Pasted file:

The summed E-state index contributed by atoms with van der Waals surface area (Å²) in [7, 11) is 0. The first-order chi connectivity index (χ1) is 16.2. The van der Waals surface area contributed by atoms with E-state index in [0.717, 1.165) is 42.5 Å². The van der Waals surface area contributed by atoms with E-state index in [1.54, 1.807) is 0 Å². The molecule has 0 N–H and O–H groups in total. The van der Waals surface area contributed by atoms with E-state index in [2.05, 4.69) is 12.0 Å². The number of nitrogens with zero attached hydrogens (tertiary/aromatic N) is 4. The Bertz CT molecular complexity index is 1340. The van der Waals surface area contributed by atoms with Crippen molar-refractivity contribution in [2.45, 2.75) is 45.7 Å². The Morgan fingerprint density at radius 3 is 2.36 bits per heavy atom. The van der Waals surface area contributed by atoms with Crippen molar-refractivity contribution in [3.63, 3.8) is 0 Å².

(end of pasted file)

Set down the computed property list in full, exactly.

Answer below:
The summed E-state index contributed by atoms with van der Waals surface area (Å²) in [7, 11) is 0. The first-order chi connectivity index (χ1) is 16.2. The van der Waals surface area contributed by atoms with E-state index in [0.717, 1.165) is 42.5 Å². The van der Waals surface area contributed by atoms with E-state index in [1.54, 1.807) is 0 Å². The molecule has 0 N–H and O–H groups in total. The van der Waals surface area contributed by atoms with E-state index in [2.05, 4.69) is 12.0 Å². The number of nitrogens with zero attached hydrogens (tertiary/aromatic N) is 4. The Bertz CT molecular complexity index is 1340. The van der Waals surface area contributed by atoms with Crippen molar-refractivity contribution in [2.45, 2.75) is 45.7 Å². The Morgan fingerprint density at radius 3 is 2.36 bits per heavy atom. The van der Waals surface area contributed by atoms with Crippen molar-refractivity contribution in [3.63, 3.8) is 0 Å².